Battle lines drawn on US health Bill

Senate vote clears way for debate to begin on historic legislation
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Opening skirmishes in the healthcare battle that will dominate Barack Obama's domestic agenda into the new year began yesterday, after the US Senate voted to begin debating a Democrat Bill to reform the industry. The starting gun was formally fired late on Saturday, when senators narrowly voted for a motion to start discussing proposed legislation to provide guaranteed medical coverage to nearly all Americans.

Clearing that symbolic hurdle had been tricky. The Democratic leadership secured a majority of 60-39, entirely along party lines. Just one vote less would have allowed opponents of reform to mount a filibuster, wrecking the proposed Bill by talking it off the agenda.

Now the real challenge begins, preserving a fragile, filibuster-proof coalition while senators debate highly-divisive issues in the 2,000-page Bill. These include abortion rights and the so-called "public option", in which the government would run some health insurance plans. Horse-trading is already under way. Both sides are courting four "waverers", two independent members and two right-leaning Democrats who eventually backed Saturday's vote, but are known to be highly sceptical about the proposed Bill.

Republicans hit the airwaves yesterday, setting an aggressive tone for the battle to win them over to his camp. Senate leader Mitch McConnell dubbed the 2,000-page Bill a "monstrosity", andf Senator John Kyl told Fox News yesterday that it was full of "frauds and tricks" that "Bernie Madoff would really envy".

But they did not have a monopoly on outrage. Left-leaning Democrats said they were unhappy at concessions being made towards a handful of colleagues who effectively hold the balance of power.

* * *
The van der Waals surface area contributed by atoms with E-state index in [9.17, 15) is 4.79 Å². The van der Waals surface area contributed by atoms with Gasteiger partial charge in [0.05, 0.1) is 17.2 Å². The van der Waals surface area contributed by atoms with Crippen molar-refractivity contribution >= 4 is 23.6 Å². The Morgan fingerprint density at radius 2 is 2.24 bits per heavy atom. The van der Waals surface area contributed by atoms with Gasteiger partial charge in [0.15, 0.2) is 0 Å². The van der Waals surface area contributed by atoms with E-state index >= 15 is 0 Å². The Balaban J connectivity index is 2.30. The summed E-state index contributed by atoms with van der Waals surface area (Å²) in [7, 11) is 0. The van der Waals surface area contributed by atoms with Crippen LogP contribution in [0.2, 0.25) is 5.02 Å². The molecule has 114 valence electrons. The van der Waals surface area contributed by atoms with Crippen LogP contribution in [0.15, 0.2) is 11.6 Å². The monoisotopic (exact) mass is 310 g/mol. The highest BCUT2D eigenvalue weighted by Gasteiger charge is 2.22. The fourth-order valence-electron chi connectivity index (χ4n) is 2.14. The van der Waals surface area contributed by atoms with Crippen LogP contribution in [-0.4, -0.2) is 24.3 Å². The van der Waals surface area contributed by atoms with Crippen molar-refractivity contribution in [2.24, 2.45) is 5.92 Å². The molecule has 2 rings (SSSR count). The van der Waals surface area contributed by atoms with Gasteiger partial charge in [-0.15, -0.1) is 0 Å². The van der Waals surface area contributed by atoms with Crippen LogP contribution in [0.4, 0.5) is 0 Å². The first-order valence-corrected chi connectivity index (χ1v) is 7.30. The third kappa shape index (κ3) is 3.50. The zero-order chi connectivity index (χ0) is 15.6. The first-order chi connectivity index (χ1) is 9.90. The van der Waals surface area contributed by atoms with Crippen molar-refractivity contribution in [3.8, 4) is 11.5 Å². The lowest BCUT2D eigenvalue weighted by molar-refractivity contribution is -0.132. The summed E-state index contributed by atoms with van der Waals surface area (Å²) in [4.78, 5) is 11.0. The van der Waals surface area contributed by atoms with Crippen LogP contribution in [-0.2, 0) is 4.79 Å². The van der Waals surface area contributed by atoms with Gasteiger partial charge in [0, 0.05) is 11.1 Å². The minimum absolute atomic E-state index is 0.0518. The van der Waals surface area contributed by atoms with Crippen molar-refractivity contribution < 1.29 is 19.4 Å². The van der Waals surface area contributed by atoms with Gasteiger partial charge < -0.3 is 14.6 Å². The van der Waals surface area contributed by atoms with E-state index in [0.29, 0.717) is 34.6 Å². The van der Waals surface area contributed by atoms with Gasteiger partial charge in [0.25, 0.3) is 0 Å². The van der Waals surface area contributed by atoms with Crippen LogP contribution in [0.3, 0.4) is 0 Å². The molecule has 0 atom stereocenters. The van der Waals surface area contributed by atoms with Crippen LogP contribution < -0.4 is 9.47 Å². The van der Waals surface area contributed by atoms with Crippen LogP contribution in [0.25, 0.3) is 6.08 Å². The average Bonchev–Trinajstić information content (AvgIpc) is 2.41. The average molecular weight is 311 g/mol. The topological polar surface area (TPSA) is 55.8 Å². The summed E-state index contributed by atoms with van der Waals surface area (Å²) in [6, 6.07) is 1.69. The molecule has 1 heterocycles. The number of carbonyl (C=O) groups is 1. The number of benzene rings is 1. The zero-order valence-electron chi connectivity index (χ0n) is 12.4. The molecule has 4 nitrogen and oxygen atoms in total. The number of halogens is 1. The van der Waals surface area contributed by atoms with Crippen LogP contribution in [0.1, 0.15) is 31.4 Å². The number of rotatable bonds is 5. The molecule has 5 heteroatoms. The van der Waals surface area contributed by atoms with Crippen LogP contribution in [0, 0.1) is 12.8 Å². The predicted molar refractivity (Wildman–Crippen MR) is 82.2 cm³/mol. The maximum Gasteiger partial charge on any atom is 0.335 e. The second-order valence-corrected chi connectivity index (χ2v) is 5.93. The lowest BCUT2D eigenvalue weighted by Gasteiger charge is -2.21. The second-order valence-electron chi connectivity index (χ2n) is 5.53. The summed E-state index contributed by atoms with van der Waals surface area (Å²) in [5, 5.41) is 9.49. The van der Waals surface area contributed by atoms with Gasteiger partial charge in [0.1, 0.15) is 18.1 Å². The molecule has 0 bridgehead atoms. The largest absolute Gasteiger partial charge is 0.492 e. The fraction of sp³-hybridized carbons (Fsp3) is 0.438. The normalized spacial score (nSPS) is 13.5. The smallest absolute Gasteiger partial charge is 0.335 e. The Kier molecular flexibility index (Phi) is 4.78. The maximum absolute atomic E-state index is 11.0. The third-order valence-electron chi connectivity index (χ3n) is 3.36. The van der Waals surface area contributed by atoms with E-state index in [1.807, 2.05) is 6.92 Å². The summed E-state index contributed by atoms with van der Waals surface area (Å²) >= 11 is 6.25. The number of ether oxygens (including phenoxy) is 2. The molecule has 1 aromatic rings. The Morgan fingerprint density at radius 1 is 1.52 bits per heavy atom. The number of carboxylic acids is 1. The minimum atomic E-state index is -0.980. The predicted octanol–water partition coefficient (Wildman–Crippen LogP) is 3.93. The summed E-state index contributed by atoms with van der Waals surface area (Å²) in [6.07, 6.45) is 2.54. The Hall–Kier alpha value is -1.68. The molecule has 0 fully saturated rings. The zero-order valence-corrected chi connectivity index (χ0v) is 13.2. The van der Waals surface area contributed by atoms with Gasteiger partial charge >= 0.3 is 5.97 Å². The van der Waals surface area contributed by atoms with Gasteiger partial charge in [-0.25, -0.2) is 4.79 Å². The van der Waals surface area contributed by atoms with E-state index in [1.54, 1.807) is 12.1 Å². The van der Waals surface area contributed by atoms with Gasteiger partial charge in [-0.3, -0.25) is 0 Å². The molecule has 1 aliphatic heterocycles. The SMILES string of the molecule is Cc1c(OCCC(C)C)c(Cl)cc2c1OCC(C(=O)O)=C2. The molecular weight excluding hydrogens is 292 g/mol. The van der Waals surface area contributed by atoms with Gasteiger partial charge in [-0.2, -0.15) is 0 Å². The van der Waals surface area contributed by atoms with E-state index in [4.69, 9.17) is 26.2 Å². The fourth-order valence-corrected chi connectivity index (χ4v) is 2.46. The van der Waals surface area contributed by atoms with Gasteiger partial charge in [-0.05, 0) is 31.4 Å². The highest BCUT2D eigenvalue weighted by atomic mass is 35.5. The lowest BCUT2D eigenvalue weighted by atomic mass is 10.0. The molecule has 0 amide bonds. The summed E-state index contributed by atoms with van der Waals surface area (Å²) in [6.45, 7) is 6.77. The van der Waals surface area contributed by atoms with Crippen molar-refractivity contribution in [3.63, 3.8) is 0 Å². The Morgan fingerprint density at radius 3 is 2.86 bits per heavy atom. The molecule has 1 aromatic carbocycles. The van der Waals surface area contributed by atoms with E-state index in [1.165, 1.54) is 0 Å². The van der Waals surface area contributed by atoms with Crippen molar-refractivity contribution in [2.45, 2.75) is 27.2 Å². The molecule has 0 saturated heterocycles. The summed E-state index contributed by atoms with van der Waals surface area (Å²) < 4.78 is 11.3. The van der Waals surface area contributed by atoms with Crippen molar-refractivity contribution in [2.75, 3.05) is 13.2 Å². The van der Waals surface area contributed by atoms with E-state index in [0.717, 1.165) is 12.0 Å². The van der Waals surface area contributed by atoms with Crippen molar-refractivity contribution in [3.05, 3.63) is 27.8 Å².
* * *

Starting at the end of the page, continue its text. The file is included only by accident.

"In the end, I don't want four Democratic senators dictating to the other 56 of us and to the country, when the public option has this much support," Ohio Senator Sherrod Brown told CNN's State of the Nation. "They don't want to be on the wrong side of history."

One of the four, Louisiana Democrat Mary Landrieu, was persuaded to support Saturday's vote only after her state was offered a sweetener of $100m [£65m] to spend on healthcare for the poor. "It is clear to me that doing nothing is not an option," she said, later. Formal debate will now begin next Monday and is likely to continue until Christmas. As it stands, the Bill will make insurance available to 31 million people who lack it at present, and allow the government, in some cases, to sell policies in competition with private companies. But it could be subject to widespread change.

Estimates put its cost at aboutd $979bn [£600bn] over the next decade. It will require most Americans to carry coverage, and prevent insurance firms from the controversial practice of refusing to cover some patients because of pre-existing medical conditions.

Democrats need only a 51-49 majority when the Bill comes down to a final show of hands, but to reach that point, they must first negotiate five or six other votes in which they must prevent the Republicans from exercising a filibuster. That could see the "public option" seriously curtailed, or even killed-off. Just starting the political process in the Senate marked an important symbolic victory for its Democratic leader, Harry Reid, proving that he boasts sufficient clout to secure 60 supporters in a vote on healthcare.

During the run-up to the vote, he accused Republicans of using wrecking tactics to stifle debate. "Imagine if, instead of debating whether to abolish slavery, instead of debating whether giving women and minorities the right to vote, those who disagreed had muted discussion and killed any vote," he said.

Whatever Bill eventually gets through the Senate will not immediately become law. Instead it will be reconciled with the Bill passed by the House of Representatives by 220 votes to 215, and then voted on again by both Houses.